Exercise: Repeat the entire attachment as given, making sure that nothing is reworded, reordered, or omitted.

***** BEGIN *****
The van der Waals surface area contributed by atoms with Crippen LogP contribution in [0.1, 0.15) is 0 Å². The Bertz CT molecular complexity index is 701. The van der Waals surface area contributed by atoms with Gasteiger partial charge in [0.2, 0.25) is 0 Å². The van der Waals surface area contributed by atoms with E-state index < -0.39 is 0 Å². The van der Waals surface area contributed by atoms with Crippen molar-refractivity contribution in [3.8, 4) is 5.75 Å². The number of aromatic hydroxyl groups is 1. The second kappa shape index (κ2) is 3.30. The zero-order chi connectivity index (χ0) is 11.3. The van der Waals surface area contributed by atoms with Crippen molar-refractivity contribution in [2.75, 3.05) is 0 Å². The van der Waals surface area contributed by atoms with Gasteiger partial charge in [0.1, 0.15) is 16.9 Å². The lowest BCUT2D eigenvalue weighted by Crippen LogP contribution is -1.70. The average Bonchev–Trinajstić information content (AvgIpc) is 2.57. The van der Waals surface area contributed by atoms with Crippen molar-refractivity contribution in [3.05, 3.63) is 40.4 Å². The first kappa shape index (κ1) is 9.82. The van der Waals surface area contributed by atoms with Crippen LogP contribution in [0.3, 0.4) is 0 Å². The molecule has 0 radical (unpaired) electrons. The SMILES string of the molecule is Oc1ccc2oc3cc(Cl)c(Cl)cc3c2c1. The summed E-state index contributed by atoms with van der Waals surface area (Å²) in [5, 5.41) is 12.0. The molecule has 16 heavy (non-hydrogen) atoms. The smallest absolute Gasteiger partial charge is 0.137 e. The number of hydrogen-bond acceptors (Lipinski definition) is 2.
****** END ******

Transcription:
The van der Waals surface area contributed by atoms with Crippen LogP contribution in [0.1, 0.15) is 0 Å². The Bertz CT molecular complexity index is 701. The van der Waals surface area contributed by atoms with Gasteiger partial charge in [0.2, 0.25) is 0 Å². The van der Waals surface area contributed by atoms with E-state index < -0.39 is 0 Å². The van der Waals surface area contributed by atoms with Crippen molar-refractivity contribution in [3.8, 4) is 5.75 Å². The number of aromatic hydroxyl groups is 1. The second kappa shape index (κ2) is 3.30. The zero-order chi connectivity index (χ0) is 11.3. The van der Waals surface area contributed by atoms with Crippen molar-refractivity contribution in [2.75, 3.05) is 0 Å². The van der Waals surface area contributed by atoms with Gasteiger partial charge in [0.1, 0.15) is 16.9 Å². The lowest BCUT2D eigenvalue weighted by Crippen LogP contribution is -1.70. The average Bonchev–Trinajstić information content (AvgIpc) is 2.57. The van der Waals surface area contributed by atoms with Crippen molar-refractivity contribution in [3.05, 3.63) is 40.4 Å². The first kappa shape index (κ1) is 9.82. The van der Waals surface area contributed by atoms with Crippen LogP contribution in [0.3, 0.4) is 0 Å². The molecule has 0 radical (unpaired) electrons. The SMILES string of the molecule is Oc1ccc2oc3cc(Cl)c(Cl)cc3c2c1. The summed E-state index contributed by atoms with van der Waals surface area (Å²) in [5, 5.41) is 12.0. The molecule has 16 heavy (non-hydrogen) atoms. The smallest absolute Gasteiger partial charge is 0.137 e. The number of hydrogen-bond acceptors (Lipinski definition) is 2.